In my opinion, the teaching model that I used was quite successful, since, in this way, I was able to explain how one could apply divisibility rules while solving multi-step mathematical problems. More importantly, this approach helped me to avoid the conceptual errors that learners could make while applying the divisibility rule. Such errors are usually related to the misunderstanding of such a concept as division.

I allocated 15 minutes to the independent practice of learners. In my opinion, the learners were able to cope with a wide range of assignments that involved divisibility rules. Furthermore, students could practice various mathematical operations.

When I was thinking about practice time, I focused mostly on the need to develop various skills of students. The learners had to have enough time to solve various multi-step problems and apply divisibility rules. Moreover, I believed that during fifteen minutes, they could practice the four basic operations/ This is why I asked the students to complete four multiple-step problems and determine whether the result of their calculations can be divided by three, four, or five.

## Recommendation

The so-called challenging model could have been used during this lesson. According to this approach, learners should be able to discover mathematical properties with minimum assistance from a teacher. For instance, a teacher can provide learners with a list of numbers that are divisible by three. In turn, the students are asked to formulate the divisibility rule. The teacher encourages them to express their conjectures about these natural numbers.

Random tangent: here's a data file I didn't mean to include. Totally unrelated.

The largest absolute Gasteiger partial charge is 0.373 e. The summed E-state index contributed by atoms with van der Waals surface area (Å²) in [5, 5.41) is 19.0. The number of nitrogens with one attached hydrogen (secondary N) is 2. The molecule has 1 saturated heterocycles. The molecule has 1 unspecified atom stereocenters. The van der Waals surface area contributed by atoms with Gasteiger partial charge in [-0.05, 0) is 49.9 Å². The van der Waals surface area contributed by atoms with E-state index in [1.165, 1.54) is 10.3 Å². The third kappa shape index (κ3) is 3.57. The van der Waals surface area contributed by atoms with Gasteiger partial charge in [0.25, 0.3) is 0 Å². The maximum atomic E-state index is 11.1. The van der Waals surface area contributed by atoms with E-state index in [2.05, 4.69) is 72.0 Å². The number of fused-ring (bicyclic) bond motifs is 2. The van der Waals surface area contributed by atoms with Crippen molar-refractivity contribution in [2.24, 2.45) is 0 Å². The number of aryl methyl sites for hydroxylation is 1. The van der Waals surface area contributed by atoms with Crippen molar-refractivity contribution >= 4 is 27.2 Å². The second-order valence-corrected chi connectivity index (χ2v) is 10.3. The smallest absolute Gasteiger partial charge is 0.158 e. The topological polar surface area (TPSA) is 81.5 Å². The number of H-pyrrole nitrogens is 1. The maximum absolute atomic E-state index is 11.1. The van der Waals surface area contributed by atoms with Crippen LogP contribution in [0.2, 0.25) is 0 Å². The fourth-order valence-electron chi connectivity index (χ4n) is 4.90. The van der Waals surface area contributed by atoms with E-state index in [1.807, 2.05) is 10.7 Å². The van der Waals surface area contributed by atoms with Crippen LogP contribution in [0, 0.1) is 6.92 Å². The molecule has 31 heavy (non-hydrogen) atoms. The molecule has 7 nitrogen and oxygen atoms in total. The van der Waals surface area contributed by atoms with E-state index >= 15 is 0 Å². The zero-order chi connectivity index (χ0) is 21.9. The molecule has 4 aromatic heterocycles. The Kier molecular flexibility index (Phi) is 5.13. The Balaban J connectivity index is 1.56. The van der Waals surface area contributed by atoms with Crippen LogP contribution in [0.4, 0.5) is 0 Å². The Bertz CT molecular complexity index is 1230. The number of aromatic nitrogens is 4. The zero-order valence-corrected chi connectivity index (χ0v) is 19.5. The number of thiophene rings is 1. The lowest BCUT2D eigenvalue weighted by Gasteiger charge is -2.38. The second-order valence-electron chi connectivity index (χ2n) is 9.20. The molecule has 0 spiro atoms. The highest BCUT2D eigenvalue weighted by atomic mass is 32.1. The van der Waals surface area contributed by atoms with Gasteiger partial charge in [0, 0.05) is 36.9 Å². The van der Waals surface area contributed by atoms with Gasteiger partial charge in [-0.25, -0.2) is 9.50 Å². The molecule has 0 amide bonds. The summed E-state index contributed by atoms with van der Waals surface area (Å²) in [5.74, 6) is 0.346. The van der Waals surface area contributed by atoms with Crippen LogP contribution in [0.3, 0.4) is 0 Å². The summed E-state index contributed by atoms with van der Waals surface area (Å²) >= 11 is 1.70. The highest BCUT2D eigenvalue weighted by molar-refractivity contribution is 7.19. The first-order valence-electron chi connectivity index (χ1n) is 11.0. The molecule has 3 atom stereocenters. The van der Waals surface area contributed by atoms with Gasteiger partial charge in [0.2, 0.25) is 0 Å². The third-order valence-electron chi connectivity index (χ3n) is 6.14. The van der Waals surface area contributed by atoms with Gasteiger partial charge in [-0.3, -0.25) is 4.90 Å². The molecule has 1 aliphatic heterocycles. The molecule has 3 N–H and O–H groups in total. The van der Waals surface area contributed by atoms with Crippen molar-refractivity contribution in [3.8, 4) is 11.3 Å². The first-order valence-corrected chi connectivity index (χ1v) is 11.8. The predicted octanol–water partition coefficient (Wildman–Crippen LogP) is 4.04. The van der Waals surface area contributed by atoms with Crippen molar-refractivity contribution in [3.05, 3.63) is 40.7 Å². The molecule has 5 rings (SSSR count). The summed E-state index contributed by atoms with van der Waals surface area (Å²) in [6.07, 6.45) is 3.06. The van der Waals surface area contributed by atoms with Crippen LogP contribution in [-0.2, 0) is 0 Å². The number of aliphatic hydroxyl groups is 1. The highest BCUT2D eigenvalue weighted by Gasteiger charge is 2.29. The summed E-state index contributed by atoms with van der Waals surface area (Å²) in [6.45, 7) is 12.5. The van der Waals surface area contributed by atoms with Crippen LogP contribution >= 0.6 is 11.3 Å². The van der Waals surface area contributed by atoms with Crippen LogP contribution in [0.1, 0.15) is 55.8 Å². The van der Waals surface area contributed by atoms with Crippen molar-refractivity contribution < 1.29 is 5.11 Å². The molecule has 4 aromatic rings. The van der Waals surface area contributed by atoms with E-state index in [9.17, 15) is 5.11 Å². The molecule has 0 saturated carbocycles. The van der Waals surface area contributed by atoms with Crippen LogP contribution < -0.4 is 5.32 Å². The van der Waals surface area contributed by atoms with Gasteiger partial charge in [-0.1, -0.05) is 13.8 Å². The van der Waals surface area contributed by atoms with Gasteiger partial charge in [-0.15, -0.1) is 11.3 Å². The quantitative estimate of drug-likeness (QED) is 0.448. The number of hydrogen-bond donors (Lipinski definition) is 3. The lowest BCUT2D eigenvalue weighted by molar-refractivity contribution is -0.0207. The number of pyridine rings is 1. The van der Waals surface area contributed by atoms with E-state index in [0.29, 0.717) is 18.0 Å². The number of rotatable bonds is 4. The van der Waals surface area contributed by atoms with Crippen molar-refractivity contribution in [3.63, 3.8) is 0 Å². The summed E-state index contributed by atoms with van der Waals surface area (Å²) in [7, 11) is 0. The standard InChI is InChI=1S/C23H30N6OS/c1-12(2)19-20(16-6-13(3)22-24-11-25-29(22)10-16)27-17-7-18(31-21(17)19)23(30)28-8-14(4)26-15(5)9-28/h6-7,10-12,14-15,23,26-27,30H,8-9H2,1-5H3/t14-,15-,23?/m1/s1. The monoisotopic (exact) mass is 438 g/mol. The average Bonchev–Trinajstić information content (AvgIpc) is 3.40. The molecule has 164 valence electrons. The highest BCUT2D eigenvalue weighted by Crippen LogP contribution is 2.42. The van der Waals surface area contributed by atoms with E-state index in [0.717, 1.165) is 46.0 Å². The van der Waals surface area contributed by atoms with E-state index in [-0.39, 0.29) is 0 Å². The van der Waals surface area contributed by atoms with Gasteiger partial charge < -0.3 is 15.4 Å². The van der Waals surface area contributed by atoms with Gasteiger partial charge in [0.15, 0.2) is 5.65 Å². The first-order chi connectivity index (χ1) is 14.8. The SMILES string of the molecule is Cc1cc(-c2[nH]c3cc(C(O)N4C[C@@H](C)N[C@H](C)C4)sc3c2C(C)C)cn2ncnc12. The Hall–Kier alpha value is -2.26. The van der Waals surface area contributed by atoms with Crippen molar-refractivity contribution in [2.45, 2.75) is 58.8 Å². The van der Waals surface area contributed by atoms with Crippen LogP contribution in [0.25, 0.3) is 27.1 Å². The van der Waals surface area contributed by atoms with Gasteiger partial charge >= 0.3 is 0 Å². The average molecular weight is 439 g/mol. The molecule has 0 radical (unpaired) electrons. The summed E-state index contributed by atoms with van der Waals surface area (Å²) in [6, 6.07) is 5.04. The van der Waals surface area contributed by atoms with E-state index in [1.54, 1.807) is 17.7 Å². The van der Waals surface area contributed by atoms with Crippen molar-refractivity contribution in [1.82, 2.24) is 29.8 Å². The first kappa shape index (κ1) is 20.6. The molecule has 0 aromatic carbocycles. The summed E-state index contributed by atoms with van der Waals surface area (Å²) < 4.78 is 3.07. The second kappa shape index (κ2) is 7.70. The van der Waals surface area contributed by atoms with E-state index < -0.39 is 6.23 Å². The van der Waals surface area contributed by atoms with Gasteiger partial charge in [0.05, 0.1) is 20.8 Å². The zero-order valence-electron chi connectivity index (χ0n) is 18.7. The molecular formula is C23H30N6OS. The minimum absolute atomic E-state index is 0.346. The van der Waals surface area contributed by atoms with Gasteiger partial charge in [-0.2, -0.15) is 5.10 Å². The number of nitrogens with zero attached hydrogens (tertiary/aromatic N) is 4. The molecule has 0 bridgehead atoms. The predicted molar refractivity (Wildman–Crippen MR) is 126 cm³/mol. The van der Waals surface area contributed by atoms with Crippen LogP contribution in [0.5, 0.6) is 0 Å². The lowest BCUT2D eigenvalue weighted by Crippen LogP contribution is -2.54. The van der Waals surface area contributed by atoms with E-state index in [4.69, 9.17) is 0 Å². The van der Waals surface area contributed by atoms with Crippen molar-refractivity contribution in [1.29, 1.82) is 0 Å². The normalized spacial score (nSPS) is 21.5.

The main benefit of this approach is that learners act as independent discoverers. Such an approach can be more difficult for learners, but it makes the learning process more interesting.

## Personal meaning

This teaching experience has demonstrated to me that a teacher should be able to modify his/her teaching strategies. In particular, I will be able to meet the needs of students who want more challenging tasks. This skill will be important for my professional development.

This video has demonstrated to me that a teacher should pay close attention to the conceptual errors that learners can make. The students should first understand the nature of various mathematical operations to cope with multi-step problems.

When I was thinking about personal and professional implications, I focused on two important points. In particular, I focused on such aspects as my ability to engage children and their understanding of the major mathematical concepts.

## Reference List

Bassarear, T. (2011). Mathematics for Elementary School Teachers. New York: Cengage Learning.

Ernest, P. & Greer, B. (2009). Critical Issues in Mathematics Education. New York: IAP.

Wisconsin Department of Public Instruction. (2012). Common Core State Standards for Mathematics. Web.